[COLOR=#333333][FONT=verdana]
"His fastball is pin straight and he tries to work up in the zone with it, so he's been line drive- and homer-prone throughout his career. The Yankees tried at various times to get him to work with a two-seamer or cutter so he'd have a fastball option with life or sink, but neither was ever consistent for him and he remains a fastball-heavy guy who is regularly beaten on his primary pitch because it doesn't move and he can't locate it well side-to-side. [/FONT][/COLOR]
[COLOR=#333333][FONT=verdana]
Hughes spent most of 2013 working with a short, soft slider that he couldn't command, losing the low-70s curveball that was his potential out pitch when he was still a prospect so many years ago, and he's never had a solid third pitch."

He goes on to note, which most have, Hughes has historically underperformed relative to his peripherals. Hopefully not only will he benefit from moving to Target Field but works hard with our development staff, which is one of the best at developing change ups, to get a solid third pitch.[/FONT][/COLOR]

#18 frightwig

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Posted 02 December 2013 - 05:22 PM

[COLOR=#000000][FONT=Arial]"Going back to the 2013 Baseball Prospectus comment, it is the hype that clouded the previous judgement on Hughes rather than seeing him for what he is, which is an above average starter.[/FONT][/COLOR]"
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He has a 4.74 career ERA as a starting pitcher. His xFIP's in each of the last 3 years (during which he had a 4.85 ERA): 4.39, 4.35, 4.90.

Yeah, he has a good fastball which has helped him rack up a decent strikeout rate, and I'm sure the Twins like that he "throws strikes." But he's not an above-average starter. If a "change of scene" helps him record an ERA closer to his xFIP levels, he's probably going to give the Twins an ERA in the low-to-mid 4's. Which would make him a back-end starter, Kevin Correia with a nicer strikeout rate.

For some reason, the Twins thought it's worth betting a 3-year deal on that kind of pitcher. Even stranger, Twins bloggers are trying so hard to get psyched about it.

#19 Parker Hageman

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Posted 02 December 2013 - 05:52 PM

[COLOR=#3E3E3E]For some reason, the Twins thought it's worth betting a 3-year deal on that kind of pitcher. Even stranger, Twins bloggers are trying so hard to get psyched about it.[/COLOR]


I posted this on Twitter recently but I'll share it here:

http://www.fangraphs...ayers=1767,7450

Over the past three years, Hughes and Correia have provided strikingly similar results. The main difference, is that the leagues and the park play a significant role in their WAR totals. You have cited xFIP, and rightly so, but that does not adjust for the competition nor the environment (although it attempts to in neutralizing the HR rates).

While there is a chance Hughes never achieves the expectations that "bloggers" are "psyched" about (which I think was clearly outlined in the post above at length), Hughes' age, the shift in league competition (away from the AL East) and to a pitcher's park has people thinking he can provide better results in 2014 and beyond.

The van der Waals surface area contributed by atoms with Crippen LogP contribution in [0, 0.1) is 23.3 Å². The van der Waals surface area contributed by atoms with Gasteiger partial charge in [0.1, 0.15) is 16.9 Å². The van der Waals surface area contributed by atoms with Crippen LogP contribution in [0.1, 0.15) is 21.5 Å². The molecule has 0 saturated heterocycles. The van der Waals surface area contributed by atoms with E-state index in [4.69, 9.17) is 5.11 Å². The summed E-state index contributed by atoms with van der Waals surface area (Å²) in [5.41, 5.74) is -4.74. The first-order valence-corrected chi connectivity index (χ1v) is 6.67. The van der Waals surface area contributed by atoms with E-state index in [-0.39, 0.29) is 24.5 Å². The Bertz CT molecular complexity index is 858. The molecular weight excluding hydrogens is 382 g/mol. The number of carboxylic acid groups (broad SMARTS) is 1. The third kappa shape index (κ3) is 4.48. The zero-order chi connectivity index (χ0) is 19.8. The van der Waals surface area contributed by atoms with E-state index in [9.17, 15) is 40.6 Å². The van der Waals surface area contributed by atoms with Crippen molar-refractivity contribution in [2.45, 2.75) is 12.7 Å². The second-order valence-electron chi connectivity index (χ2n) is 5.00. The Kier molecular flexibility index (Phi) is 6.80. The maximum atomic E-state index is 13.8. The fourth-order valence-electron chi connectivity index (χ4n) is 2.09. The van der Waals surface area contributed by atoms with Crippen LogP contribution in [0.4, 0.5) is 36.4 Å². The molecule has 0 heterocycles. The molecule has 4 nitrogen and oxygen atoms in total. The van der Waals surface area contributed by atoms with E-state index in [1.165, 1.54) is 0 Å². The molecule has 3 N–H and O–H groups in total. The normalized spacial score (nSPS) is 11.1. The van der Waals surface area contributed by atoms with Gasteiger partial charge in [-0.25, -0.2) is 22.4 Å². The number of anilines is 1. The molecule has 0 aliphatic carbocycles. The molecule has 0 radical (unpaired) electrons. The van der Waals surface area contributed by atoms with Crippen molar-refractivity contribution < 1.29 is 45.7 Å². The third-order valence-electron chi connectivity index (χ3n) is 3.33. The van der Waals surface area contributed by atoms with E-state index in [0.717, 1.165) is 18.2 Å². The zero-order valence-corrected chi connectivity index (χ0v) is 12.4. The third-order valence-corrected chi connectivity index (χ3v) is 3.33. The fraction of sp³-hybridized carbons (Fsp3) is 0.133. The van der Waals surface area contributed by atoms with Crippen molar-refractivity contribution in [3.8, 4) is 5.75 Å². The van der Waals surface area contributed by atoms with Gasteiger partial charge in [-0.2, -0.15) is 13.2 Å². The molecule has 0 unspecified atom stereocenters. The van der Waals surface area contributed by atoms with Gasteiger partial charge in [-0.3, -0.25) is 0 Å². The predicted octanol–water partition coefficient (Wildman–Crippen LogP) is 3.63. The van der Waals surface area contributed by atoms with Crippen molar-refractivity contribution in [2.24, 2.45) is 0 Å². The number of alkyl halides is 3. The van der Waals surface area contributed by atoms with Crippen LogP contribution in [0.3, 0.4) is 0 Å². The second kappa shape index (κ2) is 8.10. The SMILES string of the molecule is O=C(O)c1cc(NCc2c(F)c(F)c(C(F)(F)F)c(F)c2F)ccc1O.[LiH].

#20 orangevening

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Posted 02 December 2013 - 06:07 PM

Whoa...all those stats and splits and fastballt this and "soft slider" (love) that.... I'm getting a headache. Hughes might be good, he might be injured all season. Who knows. We don't know what will happen til it happens. Just glad T.R. is spending some $ on pitching, he (&we) might get burned, but at least he is doing something different.

#21 sconnytwinsfan

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Posted 02 December 2013 - 07:00 PM

I like that the approach so far has been to get veteran arms, who are in their prime, who fit well as mid-rotation guys. That doesn't mean that I'm not hoping they pull off a Homer Bailey trade or Matt Garza signing. It would be amazing and I think getting a guy like Bailey (who has already "arrived) is likely worth the thought of including Gibson or May or Berrios in the deal. But for now the idea should still be that Meyer & Gibson (or maybe May) are intended to fill that 1 & 2 slot in 2015 or 2016 with Nolasco & Hughes moving down the line. If you think about it that way, then Hughes even settling in as a .500 pitcher making 28-33 starts and pitching 175-200 innings at a 4.10-4.25 ERA would make him a steal on this deal. Put another way....remember Nick Blackburn of 2008-2009? 22-22 with a 4.04 and 402 innings? Is there anyone who wouldn't pay $8 million a year to get that production from a starter on this rotation now? Is there anyone who doesn't at least like Hughes' chances of getting close and vastly outperforming the 28 & 29 year old Nick Blackburn? I know he's a completely different kind of pitcher, but he misses WAY more bats. The big question is can Rick Anderson revive his reputation by helping Hughes develop a plus second pitch.

#22 sconnytwinsfan

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Posted 02 December 2013 - 07:05 PM

Here's my other question:

There have been rumors about the Nats shopping Denard. Right Field defense looks like it's going to be more essential to team success right now. The lack of a lead-off guy also hurt the lineup last year. Wouldn't it make sense to go out and get him back if he's available? Willingham and Doumit are likely to be trade bait this year. And ultimately, whoever you give up to get him back, will essentially be ALL that you gave up to get Alex Meyer. I'm fairly certain the Nats aren't thinking they'll get that kid of return back. But even one of the A level starters might be worth the move. He's a great clubhouse guy and putting him in right will instantly mean less runs scored against us than sending Arcia out to patrol that wall.

#23 Badsmerf

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Posted 02 December 2013 - 09:50 PM